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5 Myths People With Invisible Disabilities Desperately Want Busted

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As a young woman battling serious illness with multiple hidden medical devices, I have found there is a high rate of unnecessary and hurtful comments by those who assume I am not sick. This encounter seems to be a reoccurring experience for many patients battling hidden or invisible disabilities. After surveying a small population of chronically ill individuals on Instagram, it seems there are five specific stigmas patients desperately wanted dispelled.

1. Wheelchairs are only for people with paralysis. There is a large stigma surrounding wheelchairs and their uses. Many people believe these mobility aids are for patients who are unable to not use them. This is in fact only one use of a wheelchair, and a very narrowed view of its capacity to bring mobility to individuals. Wheelchairs are mobility aids, meaning anyone needing assistance with mobility can benefit from it. Whether it be severe fatigue, muscle weakness, joint pain or a connective tissue disorder that makes the body unstable, many individuals require the use of mobility aids. These patients might not look ill and may even be able to walk; however, that doesn’t mean they can walk for long distances, walk without causing extreme pain, or walk without damaging their bodies. These patients may use wheelchairs while out shopping, on a vacation with family, or while attending a long event. On good days you may see these individuals without the aided mobility of their chair but, that doesn’t mean tomorrow they wont need it.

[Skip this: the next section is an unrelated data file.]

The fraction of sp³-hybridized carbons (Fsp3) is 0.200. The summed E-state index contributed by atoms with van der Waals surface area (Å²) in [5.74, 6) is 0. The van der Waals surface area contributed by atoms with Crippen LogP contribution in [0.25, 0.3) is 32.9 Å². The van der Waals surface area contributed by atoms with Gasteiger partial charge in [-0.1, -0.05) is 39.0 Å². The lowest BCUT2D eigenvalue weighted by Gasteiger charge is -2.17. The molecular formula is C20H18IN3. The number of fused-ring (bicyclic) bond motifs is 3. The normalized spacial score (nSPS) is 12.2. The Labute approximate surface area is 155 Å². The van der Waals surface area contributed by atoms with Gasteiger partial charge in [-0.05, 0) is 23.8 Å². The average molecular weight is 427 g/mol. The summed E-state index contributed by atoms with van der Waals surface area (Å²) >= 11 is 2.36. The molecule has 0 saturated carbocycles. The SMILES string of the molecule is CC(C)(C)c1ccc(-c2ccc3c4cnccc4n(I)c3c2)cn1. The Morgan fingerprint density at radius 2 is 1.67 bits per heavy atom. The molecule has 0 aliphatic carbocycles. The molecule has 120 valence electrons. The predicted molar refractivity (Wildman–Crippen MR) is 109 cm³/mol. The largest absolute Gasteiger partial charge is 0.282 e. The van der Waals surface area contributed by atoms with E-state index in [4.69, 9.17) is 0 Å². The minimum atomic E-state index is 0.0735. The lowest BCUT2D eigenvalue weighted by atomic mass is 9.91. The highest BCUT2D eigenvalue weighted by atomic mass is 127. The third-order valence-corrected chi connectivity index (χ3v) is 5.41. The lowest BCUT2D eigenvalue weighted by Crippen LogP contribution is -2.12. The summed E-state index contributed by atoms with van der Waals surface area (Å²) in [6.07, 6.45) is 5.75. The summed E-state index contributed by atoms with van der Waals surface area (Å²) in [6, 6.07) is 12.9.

2. Disabled parking spots are only for those with mobility aids. This is a myth that causes so many people already battling emotional trauma due to serious illness unnecessary distress from cruel comments. Many patients prescribed accessible parking spots have an invisible disability, meaning you cannot see their ailment. The use of a mobility aid such as a wheelchair, walker or crutches is only one of the criteria that qualifies an individual for these parking stalls. The Department of Motor Vehicles expresses the qualifications for a placard vary by state but, some of the medical conditions that could allow you to receive a placard include:

The loss of use of your legs or hands.

The inability to walk a certain distance without resting.

Heart, lung or circulatory disease.

Strokes or epilepsy.

Mental health problems.

This list, while unspecific, gives great examples of conditions you would be unable to see, but would cause the individual an inability to park at the back of a crowded lot. Cancer, cystic fibrosis, congestive heart failure, pulmonary fibrosis, COPD, and neuromuscular disease are just a few of the conditions that could be incorporated in this list that may not require the aid of a visible device, but absolutely would require the patient to have a closer parking spot. Never judge an individual by what you can see — they may be hiding more than you know.